The U.S. Transportation Department said Thursday in a statement that it would “deobligate” $928,620,000 in funds for the project, saying the California High-Speed Rail Authority “repeatedly failed to comply” with the agreement and “has failed to make reasonable progress.” The department announced its intention to end the agreement with California in February.
In a statement on Thursday, California Gov. Gavin Newsom (D) accused the Trump administration of exacting “political retribution.”
“The Trump Administration’s action is illegal and a direct assault on California, our green infrastructure, and the thousands of Central Valley workers who are building this project,” Newsom said.
He added: “This is California’s money, appropriated by Congress, and we will vigorously defend it in court.”
Newsom’s mention of “political retribution” may have been a reference to California’s role in lawsuits challenging the president’s declaration of a national emergency in order to fund his wall at the U.S.-Mexico border.
“It’s no coincidence that the Administration’s threat comes 24 hours after California led 16 states in challenging the President’s farcical ‘national emergency,’” Newsom said after the department announced its intention to rescind the funds in February.
Sen. Dianne Feinstein (D-Calif.) on Thursday called the department’s decision “deeply concerning” and echoed Newsom’s warning that California would fight it in court.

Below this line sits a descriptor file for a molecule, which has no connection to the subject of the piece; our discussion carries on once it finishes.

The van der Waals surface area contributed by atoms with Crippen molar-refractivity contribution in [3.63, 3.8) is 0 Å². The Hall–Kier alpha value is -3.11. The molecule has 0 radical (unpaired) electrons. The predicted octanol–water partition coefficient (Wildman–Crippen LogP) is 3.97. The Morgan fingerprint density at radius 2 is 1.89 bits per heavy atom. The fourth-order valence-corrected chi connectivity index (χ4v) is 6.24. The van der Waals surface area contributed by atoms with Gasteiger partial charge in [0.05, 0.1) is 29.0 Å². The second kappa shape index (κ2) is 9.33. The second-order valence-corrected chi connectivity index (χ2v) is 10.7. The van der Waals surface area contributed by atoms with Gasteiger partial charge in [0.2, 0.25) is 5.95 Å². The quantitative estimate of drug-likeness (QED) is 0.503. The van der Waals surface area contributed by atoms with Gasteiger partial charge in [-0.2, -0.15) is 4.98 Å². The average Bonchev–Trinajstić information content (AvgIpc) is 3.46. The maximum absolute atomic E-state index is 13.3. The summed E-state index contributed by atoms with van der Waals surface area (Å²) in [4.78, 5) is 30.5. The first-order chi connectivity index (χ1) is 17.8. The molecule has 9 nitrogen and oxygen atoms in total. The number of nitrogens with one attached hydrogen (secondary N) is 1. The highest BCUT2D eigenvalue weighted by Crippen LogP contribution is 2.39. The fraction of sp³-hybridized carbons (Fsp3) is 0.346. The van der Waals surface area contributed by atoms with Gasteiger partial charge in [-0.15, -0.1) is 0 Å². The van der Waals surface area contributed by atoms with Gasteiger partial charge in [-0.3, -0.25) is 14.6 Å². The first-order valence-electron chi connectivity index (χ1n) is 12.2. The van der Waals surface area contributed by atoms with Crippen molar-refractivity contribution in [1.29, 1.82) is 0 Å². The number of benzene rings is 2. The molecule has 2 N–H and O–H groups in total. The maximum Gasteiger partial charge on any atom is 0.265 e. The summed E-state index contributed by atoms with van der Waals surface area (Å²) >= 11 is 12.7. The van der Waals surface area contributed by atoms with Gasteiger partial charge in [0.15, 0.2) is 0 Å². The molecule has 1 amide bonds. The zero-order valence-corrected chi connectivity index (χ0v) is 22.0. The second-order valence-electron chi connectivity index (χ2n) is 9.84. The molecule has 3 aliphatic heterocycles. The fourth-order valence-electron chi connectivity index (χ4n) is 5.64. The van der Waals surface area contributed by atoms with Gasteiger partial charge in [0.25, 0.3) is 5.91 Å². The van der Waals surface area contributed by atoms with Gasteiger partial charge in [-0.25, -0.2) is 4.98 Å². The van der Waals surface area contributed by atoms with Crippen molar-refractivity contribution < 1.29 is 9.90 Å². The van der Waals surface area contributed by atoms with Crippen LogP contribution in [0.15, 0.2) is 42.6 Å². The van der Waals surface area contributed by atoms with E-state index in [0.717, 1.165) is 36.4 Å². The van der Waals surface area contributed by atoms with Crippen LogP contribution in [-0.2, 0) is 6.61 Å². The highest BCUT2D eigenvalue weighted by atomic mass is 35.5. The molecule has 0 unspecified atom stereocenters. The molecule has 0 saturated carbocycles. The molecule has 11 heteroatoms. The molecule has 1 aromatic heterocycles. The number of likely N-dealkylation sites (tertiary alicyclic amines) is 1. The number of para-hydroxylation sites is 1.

“These are funds that Congress appropriated and the president obligated,” she said in a statement. “They cannot be legally withdrawn.”
Art Pulaski, chief officer of the California Labor Federation, warned that the department’s move could “kill thousands of good, family-supporting jobs our state desperately needs.”
The department, however, cited changes in the projected route for the project and claimed California had “abandoned its original vision.”
In his Feb. 12 State of the State address, Newsom reiterated what he said during his gubernatorial campaign last year: that he planned to refocus the high-speed rail project to link Merced and Bakersfield, a Central California route that by car can take up to three hours. The high-speed rail was initially expected to take passengers from San Francisco to Los Angeles, but the project has been repeatedly delayed after costs doubled from initial projections, private investment failed to materialize and public support for the project deteriorated.
The project is now estimated at $77.3 billion, and the state has already spent about $2.5 billion in federal funds from a stimulus package enacted by Congress and signed by President Barack Obama in 2009.
The department said Thursday it is exploring “all options” to get that $2.5 billion returned. It’s not clear whether the department will have legal recourse to do so.
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